‘Victory for the people’ | Inquirer Opinion

‘Victory for the people’

/ 04:07 AM June 30, 2021

That wonders never cease was demonstrated in the recent plunder and graft conviction of two law-fraternity brothers of President Duterte and a businessman and ex-cop. In a country where power or proximity to it allows, for example, the eventual promotion of police officers who shot and killed a mayor in jail on drug charges in the dead of night, it delivers a message that justice may still be attained. In the welter of occasions for collective anger and disgust, it gives a little hope.

It’s a story of a shakedown, an operation known to be customary in the Bureau of Immigration (BI) and some other government agencies. Per records, in November 2016, mere months into the Duterte presidency, then BI associate commissioners Al Argosino and Michael Robles extorted P50 million from Chinese gambling tycoon Jack Lam in exchange for the release of 1,316 Chinese nationals earlier rounded up for alleged illegal employment at Fontana Leisure Parks and Casino in Clark, Pampanga. It was later found that about 100 of them were minors and tourists, who were subsequently freed.


Argosino and Robles, Lex Talionis Fraternitas brothers of Mr. Duterte and of then Justice Secretary Vitaliano Aguirre II, received the cash from Wenceslao Sombero Jr., ex-cop and president of Asian Gaming Service Provider Association Inc., who served as middleman in the transaction. The handover occurred at the posh hotel-casino City of Dreams Manila, and was caught on CCTV cameras; the incriminating footage included the two lawyers leaving the premises with the bags of money and carrying these out to the parking lot.

The fallout was so intense that Mr. Duterte fired Argosino and Robles in December 2016. Mercifully still deemed scandalous despite its being practically de rigueur hereabouts, the shakedown caught the attention of the Senate and merited an inquiry by the blue ribbon committee chaired by Sen. Richard Gordon. The hearings began in January 2017, during which Argosino and Robles said straight-faced that they had received bribe money in the course of investigating Lam and had brought it home to keep it safe as evidence before turning it over to the Philippine National Police.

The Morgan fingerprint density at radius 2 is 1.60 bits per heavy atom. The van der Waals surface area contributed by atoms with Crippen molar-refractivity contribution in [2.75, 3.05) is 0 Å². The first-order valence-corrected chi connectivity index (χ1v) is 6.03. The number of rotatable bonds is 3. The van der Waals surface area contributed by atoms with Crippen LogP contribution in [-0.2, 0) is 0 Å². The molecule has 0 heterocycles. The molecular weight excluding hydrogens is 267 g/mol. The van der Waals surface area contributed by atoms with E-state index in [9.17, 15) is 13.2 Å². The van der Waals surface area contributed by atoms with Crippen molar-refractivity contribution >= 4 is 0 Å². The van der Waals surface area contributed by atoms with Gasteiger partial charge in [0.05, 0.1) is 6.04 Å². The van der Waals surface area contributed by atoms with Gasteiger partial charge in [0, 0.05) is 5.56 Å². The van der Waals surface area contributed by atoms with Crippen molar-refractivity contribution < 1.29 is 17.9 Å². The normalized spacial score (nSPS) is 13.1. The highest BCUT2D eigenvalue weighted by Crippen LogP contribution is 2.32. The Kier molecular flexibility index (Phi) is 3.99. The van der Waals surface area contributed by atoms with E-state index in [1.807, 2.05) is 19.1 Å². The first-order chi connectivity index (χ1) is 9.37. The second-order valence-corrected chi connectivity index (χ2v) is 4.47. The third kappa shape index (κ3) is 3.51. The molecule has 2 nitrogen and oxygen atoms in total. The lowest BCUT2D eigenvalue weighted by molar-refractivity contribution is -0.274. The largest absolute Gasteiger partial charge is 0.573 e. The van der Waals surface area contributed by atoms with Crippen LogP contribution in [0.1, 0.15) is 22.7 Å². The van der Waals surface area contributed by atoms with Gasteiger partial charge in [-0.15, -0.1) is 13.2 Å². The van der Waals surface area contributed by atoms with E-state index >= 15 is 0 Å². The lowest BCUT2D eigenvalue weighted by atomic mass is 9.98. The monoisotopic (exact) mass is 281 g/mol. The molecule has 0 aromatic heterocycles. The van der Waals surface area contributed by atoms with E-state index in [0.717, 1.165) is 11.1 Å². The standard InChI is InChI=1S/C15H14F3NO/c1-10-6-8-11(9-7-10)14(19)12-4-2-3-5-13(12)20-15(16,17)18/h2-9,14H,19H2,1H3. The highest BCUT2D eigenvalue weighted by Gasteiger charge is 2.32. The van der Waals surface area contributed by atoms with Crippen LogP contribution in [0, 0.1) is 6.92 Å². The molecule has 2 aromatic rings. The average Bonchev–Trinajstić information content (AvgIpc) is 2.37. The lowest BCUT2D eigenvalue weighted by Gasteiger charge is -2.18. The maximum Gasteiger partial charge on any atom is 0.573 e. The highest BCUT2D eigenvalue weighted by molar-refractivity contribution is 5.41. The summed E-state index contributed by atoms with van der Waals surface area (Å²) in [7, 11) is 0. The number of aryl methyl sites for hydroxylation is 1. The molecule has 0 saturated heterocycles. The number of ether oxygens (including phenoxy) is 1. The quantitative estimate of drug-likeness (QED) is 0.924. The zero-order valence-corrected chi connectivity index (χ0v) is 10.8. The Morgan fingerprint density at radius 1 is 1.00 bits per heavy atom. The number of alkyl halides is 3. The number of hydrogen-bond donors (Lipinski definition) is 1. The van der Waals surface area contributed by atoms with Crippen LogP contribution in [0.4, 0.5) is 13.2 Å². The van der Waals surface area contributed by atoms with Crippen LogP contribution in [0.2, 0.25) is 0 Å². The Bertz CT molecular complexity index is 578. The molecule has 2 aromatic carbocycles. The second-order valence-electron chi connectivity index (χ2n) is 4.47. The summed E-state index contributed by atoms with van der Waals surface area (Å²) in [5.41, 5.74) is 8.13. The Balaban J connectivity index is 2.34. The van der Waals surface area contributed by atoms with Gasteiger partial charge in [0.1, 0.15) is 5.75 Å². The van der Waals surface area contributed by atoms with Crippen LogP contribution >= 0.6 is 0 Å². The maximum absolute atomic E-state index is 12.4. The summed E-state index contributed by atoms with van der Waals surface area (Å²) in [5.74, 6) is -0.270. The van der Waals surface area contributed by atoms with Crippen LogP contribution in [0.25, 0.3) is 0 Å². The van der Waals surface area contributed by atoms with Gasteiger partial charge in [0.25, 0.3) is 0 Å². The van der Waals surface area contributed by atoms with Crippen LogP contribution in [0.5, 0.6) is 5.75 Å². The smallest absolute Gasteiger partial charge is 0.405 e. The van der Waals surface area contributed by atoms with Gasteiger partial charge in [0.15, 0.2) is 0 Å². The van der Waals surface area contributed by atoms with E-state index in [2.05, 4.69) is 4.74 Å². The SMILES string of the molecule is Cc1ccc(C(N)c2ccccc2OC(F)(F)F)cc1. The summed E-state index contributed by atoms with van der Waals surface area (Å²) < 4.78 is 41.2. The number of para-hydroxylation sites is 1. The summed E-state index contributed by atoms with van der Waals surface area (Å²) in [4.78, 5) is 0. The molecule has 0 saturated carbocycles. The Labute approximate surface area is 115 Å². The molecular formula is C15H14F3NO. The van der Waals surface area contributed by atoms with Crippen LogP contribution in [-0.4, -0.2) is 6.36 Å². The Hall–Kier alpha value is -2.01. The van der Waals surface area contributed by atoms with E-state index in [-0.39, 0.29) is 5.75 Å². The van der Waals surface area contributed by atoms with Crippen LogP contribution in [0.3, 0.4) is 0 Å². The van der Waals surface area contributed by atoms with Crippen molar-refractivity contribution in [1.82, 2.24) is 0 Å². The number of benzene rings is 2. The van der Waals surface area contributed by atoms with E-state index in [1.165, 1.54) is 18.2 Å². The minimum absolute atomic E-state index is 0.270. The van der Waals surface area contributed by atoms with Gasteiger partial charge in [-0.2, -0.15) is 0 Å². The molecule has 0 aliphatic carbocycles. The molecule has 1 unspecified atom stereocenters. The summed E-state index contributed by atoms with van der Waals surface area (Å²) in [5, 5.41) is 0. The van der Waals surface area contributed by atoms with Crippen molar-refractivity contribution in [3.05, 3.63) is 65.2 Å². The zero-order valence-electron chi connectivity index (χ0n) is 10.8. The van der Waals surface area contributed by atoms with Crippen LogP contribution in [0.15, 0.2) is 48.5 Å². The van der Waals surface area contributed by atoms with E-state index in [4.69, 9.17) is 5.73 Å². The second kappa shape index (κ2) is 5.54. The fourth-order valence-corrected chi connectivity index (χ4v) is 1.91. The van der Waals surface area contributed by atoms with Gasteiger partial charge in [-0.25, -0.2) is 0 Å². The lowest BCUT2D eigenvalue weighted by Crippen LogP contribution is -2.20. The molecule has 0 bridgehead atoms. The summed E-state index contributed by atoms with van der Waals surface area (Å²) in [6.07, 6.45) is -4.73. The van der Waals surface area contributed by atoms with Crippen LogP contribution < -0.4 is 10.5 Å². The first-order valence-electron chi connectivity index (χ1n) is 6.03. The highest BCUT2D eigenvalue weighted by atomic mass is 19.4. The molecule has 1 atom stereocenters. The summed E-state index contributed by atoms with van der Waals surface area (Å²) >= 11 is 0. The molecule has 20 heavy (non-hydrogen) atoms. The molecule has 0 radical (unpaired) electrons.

But there’s more to this sordid affair. Aguirre, one of the first of Mr. Duterte’s “brods” to be appointed to the government as among the vaunted “best and brightest,” attempted to get Argosino, Robles, and Sombero off the plunder hook by claiming that the money they eventually turned over to the government didn’t actually make the cut.

As though to prove the long-held suspicion that many lawyers — including and especially those reputedly “de campanilla” — serve only to skillfully bend the law, he said the money was P1,000 short of P50 million, the minimum amount for a plunder case. (On Oct. 17, 2017, the Inquirer wrote in this space: “How is it possible for the justice secretary to even think that the public will buy, in any way or form, the bizarre explanation he has offered to justify the exculpation of his fraternity brothers from plunder? Who does he think he is kidding?”)

The National Bureau of Investigation, which is under the supervision of the justice secretary, forthwith modified its plunder recommendation to the lesser charges of graft and direct bribery. But then Ombudsman Conchita Carpio Morales proceeded to press the plunder charge. And the Sandiganbayan found that the money — including the P18 million given to BI acting intelligence chief Charles Calima Jr. which he turned over to the PNP, and the P2 million given to Sombero which he turned over to the Ombudsman—totaled P50 million.

In its two separate rulings, the Sandiganbayan’s sixth division found Argosino, Robles, and Sombero guilty of plunder and of graft, for which they were sentenced to up to 40 years and 6-10 years in prison, respectively. It also pronounced them perpetually disqualified from holding public office.

“This is a victory for the people and our justice system,” said Gordon, whose committee had recommended plunder and graft charges against Argosino, Robles, and Sombero. “This shows that the hard work and careful handling of evidence by investigators in the blue ribbon can conquer and defeat corruption with the assistance of the public and relevant government agencies.”

Aguirre got off scot-free, but the conviction is a significant development that recalls the much-missed “Daang Matuwid” administration, during which three sitting senators among others were charged with plundering P10 billion in pork barrel, the inexhaustible trough from which family fortunes have been made. That milestone has since taken a twisted turn, but hope still springs that power will crumble before Lady Justice’s implacable might.

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TAGS: Al Argosino, Bureau of Immigration, Editorial, Jack Lam extortion case, Michael Robles, Rodrigo Duterte's fraternity brothers, Wenceslao Sombero Jr.
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